Tuesday, December 17, 2013


At first I was an Edward Snowden skeptic. But I learned to separate my feelings about Snowden and (especially) Glenn Greenwald from my feelings about what they've exposed -- NSA surveillance violates constitutional principles so blatantly that I've stopped caring about Snowden's motives or Greenwald's journalistic practices. There's too much here, as has been confirmed by journalists who've written about it and aren't named Greenwald. And I don't believe it's keeping us safe -- it just seems to be the creation of a massive power center, by an agency capitalizing on the establishment's sense that huge, grotesque, aggressive things have to be done in the name of protecting the nation, which must be the right things to do because they're huge, grotesque, and aggressive. In this way, NSA data collection is like war: the people in power pursue this course because the level of aggression and size of the effort are so massive and full of testosterone. In reality, I think the NSA is just creating the world's largest haystack, then claiming that's the best possible way to find needles -- which is crazy. But we love throwing money at war-fighting, so we do it.

Federal district judge Richard Leon has ruled that the program "almost certainly" violates the Fourth Amendment. I don't care if he's a Bush appointee; I don't care that the lawsuit was brought by the usually appalling Larry Klayman. Klayman is on the wrong side, as far as I'm concerned, 90% of the time, but our politics are full of people who are wrong 100% of the time. He's right on this, as he was right when he tried to unearth information about Dick Cheney's energy task force. I don't know when he'll be right again, but I'm glad he filed this suit.

Judge Leon's ruling is likely to be reviewed by the Supreme Court. This is not my area of expertise, but I'm expecting the ruling to be overturned, and I'm not expecting the program to be upheld by a strictly partisan majority -- I see that Marcy Wheeler thinks Stephen Breyer is inclined to go "law and order" in cases like this. I think most if not all of the GOP justices would also vote for the preferences of the establishment -- that's how they'll see it, because the establihment is what they're creatures of.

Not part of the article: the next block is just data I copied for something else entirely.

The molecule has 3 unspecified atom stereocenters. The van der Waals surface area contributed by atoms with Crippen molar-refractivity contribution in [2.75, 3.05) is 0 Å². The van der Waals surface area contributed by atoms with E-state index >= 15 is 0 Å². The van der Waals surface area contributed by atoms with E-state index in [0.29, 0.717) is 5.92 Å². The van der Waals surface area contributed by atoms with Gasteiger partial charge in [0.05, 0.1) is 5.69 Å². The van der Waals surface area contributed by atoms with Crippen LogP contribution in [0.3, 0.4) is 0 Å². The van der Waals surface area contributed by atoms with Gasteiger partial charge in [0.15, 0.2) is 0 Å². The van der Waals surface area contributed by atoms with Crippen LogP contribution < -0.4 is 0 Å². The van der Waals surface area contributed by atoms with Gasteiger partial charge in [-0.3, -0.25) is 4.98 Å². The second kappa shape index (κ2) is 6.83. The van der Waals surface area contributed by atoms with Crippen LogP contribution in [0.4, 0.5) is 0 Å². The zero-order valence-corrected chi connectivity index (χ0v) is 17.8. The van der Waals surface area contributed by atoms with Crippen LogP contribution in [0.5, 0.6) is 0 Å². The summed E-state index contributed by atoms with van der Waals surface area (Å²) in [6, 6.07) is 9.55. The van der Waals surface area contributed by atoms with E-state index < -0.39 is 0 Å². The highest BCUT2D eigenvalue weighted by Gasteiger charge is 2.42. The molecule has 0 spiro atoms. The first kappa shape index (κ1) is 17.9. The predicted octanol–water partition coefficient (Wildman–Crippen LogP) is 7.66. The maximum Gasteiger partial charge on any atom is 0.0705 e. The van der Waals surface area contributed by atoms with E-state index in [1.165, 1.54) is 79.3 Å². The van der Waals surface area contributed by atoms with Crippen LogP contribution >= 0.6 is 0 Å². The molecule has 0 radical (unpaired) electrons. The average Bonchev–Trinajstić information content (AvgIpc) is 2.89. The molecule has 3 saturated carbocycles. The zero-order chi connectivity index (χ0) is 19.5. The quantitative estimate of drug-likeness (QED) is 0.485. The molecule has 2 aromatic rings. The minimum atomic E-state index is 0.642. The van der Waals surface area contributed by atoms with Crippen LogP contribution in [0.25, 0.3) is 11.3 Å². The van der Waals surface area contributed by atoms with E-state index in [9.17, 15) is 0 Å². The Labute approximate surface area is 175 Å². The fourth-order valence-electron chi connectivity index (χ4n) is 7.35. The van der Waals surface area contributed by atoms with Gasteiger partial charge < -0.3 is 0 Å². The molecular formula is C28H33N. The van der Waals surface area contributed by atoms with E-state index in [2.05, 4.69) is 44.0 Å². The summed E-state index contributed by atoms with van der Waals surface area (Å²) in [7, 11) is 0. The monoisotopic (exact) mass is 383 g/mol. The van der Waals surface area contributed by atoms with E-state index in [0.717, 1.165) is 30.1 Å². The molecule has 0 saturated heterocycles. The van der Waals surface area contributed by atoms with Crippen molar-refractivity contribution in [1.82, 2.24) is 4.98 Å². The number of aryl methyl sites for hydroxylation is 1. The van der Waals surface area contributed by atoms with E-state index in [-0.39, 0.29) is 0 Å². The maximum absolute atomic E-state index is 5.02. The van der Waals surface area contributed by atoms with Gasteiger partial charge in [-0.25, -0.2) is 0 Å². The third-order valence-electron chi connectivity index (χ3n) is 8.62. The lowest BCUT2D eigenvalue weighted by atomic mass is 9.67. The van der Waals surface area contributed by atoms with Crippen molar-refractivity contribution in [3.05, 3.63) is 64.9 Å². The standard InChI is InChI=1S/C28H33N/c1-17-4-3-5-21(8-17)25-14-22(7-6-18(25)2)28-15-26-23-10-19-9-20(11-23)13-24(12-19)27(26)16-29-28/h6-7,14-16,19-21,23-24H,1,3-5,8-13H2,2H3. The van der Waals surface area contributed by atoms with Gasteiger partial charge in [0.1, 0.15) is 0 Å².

The key issue here seems to be Judge Leon's determination that a 1979 ruling doesn't apply in this case, because the nature of phones has changed so much since then:
... there is a practical sense, often lacking, of what it means to have someone's phone records in this day and age. That leads Leon to confront, in the opinion's most sweeping section, Smith v. Maryland, the 1979 Supreme Court decision that the N.S.A. has leaned on extraordinarily heavily in justifying its collection of telephone (and other) records.... Smith v. Maryland involved ... telephones that are hardly recognizable as the same things we carry around in our pockets. As Judge Leon writes, "Some undoubtedly will be reading this opinion on their cell phones." Not only is the government able to collect more phone data, more easily, and sort it in new ways, "the nature and quantity of the information contained in people's telephony metadata is much greater, as well."
If higher courts want to overturn this ruling, it would seem ridiculously easy just to reject this reading of the earlier case's relevance: Of course the Smith ruling still applies. Phones are phones. And that will be that.

I hope I'm wrong, but I just don't think there are more than a handful of people with power -- a small number of liberals and libertarians in Congress, a few judges like Leon -- who have any inclination to curtail power this way. So I don't expect this ruling to stand.


Victor said...

It won't stand up in the SCOTUS.

Robert's, and the other "(Not-at-all) Fab Fascist Five" are not likely to rule against government snooping.

There are many things they don't think that government should be involved with - but snoopin', ain't one of 'em!

Philo Vaihinger said...

The Amendment forbids unreasonable searches and seizures, and places conditions on issuance of warrants.

It does not say warrants are required for all searches (as indeed they are not), nor does it expound on the meaning of "unreasonable."

Given that it's only meta-data about what number is calling what number that's at issue and NOT actual calls, and given the dangers to be averted, I'm not sure it's so clearly unreasonable as to be unconstitutional.

Which is not to say I'm fine with hit.

There are lots of things I'm not fine with that are constitutional, all the same.

Kathy said...

Philo, unfortunately the "War on Terra" has had many "unintended" consequences. Hoover, a relatively affluent suburb of Birmingham (yes, that's suburb), got its own Homeland Security Department some years ago, paid for with federal funds. The police department of my own suburb of Vestavia Hills has become more and more militarized, with the black SUVs and AR-15s.

Now just to be clear, Vestavia Hills is an affluent, low-crime area, and it doesn't need this kind of law enforcement. But the money was there, so why not use it? And now that the equipment and personnel are here, why not use them too?

I hope the SC upholds Leon's ruling so at the least a 2013 Congress with 2013 experts on telecommunications can revisit the law. Not that I have a lot of trust in Congress, mind you, but perhaps a galvanized public (or some percentage of it) will help them figure out and do the right thing.

Lex Alexander said...

Hope you're wrong. Fear otherwise.